Windows 2000 supports Dynamic DNS (DDNS), which enables the automatic addition of host and pointer records to clients' DNS domains and updates it as their IP addresses change.

DHCP clients support DDNS and can directly request that a DNS server (Windows 2000 or later) update their host records when the client IP address or host name changes. A DHCP server (Windows 2000 or later) can also submit requests to update both the client's host and pointer records.

A Windows 2000 DHCP server can also serve as a proxy for DHCP clients that don't support DDNS. For example, a Windows 2000 DHCP server can request updates for Windows 9x and Windows NT clients that are unable to submit DDNS requests on their own.

There are a couple of configuration steps you can take on the server side to implement DDNS. You can enable dynamic updates on a zone-by-zone basis. The types of updates allowed depend on whether the zone resides in the Active Directory.

AD-integrated zones offer the option of allowing only secured updates, which uses the ACL of the zone to determine who can perform an update. But you can only configure standard zones (those not stored in AD) for either unsecured updates or no updates at all.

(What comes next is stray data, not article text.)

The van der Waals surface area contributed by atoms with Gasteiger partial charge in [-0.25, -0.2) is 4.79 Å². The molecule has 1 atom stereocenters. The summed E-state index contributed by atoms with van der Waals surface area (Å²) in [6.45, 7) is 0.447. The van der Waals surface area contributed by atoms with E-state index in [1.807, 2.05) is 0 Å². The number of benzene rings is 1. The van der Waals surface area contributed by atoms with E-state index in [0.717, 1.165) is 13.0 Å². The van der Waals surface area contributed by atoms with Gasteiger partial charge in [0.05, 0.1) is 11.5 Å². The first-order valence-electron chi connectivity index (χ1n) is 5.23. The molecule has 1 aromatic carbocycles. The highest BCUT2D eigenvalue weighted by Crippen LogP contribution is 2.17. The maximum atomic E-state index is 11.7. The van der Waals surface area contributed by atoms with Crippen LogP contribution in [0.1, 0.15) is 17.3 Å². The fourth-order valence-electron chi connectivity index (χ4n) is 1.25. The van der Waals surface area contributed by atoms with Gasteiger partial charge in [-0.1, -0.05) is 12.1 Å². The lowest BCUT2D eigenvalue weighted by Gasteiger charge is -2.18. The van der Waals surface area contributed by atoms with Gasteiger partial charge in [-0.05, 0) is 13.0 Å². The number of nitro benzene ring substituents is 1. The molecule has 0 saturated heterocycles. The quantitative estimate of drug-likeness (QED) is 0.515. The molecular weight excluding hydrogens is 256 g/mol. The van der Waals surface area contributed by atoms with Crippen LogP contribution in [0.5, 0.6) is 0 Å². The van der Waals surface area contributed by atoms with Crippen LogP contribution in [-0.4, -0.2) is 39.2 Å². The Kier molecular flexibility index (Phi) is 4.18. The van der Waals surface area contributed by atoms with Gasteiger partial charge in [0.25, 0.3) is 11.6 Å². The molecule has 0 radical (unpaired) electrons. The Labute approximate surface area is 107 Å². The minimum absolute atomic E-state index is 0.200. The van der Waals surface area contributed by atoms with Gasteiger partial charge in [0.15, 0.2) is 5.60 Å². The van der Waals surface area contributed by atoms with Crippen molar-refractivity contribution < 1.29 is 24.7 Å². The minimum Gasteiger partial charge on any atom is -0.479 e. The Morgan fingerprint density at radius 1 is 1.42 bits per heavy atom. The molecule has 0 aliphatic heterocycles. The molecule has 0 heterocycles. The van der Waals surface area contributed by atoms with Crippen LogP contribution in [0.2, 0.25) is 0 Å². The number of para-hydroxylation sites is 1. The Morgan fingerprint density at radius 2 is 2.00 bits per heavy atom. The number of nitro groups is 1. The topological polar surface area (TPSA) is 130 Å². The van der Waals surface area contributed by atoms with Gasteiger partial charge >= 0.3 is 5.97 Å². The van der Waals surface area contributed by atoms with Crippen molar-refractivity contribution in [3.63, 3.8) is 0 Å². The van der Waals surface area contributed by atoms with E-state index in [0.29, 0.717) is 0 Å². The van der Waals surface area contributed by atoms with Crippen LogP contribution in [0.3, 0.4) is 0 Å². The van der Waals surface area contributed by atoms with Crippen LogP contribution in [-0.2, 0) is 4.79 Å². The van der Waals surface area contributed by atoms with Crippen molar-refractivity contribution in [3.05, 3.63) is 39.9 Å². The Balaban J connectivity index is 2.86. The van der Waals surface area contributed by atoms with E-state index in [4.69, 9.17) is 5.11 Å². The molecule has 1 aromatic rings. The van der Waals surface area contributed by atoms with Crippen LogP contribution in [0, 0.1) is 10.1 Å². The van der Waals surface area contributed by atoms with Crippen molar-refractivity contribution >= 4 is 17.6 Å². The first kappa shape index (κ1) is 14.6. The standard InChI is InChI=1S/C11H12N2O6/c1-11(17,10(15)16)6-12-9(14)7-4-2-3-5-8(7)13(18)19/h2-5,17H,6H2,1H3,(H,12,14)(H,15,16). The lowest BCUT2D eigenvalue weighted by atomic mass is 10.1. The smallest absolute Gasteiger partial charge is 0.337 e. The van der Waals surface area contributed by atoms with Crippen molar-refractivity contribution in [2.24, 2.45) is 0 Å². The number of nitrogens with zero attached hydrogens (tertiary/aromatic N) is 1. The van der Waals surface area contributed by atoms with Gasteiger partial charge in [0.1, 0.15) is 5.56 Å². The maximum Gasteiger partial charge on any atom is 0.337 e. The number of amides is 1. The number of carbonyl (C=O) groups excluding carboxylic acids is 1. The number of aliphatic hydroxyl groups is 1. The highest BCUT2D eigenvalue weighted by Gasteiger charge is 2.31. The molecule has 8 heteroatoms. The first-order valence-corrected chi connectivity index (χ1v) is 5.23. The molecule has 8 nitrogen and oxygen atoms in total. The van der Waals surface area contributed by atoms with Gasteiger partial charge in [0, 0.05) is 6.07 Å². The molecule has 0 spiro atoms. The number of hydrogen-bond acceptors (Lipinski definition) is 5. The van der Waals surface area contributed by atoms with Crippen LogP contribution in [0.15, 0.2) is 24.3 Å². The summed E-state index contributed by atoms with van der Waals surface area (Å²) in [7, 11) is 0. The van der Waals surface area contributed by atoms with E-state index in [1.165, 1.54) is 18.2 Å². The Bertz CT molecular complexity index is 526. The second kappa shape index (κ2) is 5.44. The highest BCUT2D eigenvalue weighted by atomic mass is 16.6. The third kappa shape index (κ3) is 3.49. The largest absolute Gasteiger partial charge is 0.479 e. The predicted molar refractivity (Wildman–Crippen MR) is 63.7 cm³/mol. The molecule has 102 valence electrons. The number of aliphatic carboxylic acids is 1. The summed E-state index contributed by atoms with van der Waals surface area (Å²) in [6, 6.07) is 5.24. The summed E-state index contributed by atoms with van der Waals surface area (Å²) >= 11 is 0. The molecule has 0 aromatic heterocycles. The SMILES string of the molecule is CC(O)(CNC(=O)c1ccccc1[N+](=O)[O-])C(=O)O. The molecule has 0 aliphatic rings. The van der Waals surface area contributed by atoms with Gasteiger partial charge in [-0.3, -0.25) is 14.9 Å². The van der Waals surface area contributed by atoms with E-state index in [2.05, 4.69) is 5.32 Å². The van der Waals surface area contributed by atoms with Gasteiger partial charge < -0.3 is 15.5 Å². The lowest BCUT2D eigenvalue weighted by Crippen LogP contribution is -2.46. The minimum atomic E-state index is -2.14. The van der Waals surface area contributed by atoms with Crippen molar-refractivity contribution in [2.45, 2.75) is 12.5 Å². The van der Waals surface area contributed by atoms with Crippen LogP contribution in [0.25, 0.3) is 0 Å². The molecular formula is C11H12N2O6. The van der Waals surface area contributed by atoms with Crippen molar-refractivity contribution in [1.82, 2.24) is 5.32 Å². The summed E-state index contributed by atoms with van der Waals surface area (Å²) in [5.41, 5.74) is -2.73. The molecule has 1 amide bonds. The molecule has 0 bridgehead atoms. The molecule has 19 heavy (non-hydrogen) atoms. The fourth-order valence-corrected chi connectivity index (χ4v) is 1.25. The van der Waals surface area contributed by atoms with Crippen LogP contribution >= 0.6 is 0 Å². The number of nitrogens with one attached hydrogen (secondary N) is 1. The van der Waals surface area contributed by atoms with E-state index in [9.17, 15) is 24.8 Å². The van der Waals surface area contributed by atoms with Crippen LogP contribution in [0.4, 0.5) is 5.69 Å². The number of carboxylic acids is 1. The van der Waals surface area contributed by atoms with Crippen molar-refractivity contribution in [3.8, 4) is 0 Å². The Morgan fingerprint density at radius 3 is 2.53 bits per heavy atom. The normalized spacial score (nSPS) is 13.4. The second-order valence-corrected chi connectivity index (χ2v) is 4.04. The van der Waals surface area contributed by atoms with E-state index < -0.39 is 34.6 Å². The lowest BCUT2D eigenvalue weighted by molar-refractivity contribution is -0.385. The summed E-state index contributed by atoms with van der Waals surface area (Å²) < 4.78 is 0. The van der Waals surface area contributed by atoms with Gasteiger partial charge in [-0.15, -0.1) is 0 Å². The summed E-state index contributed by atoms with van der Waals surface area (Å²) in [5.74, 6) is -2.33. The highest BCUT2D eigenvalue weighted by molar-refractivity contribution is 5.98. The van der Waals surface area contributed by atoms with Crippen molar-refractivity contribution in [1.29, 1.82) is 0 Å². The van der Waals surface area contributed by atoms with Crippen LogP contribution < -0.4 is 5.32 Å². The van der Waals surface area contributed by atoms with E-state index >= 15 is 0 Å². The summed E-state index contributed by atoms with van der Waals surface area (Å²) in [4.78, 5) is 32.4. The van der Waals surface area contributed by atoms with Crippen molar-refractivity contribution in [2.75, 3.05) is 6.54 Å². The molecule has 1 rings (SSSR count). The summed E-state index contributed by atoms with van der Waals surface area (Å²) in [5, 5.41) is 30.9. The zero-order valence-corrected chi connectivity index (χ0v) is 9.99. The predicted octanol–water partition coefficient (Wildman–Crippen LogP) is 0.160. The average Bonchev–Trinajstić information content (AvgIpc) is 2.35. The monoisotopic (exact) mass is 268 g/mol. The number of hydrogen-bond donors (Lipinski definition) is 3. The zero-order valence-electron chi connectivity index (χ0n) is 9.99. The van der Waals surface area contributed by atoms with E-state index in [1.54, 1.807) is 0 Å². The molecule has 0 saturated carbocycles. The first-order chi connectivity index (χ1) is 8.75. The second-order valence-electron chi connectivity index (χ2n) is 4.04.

To configure DDNS behavior for a zone, right-click the zone in the DNSconsole, and choose Properties. Specify the update option using the Allow Dynamic Updates drop-down list on the General tab.

* Choose No to prevent DHCP clients or servers from updating resource records in the zone.

* Choose Yes to allow DHCP clients and servers, including those outside of the domain, to perform unsecured updates to the zone's resource records.

* Choose Only Secure Updates to restrict the ability to submit updates to only the groups you specify.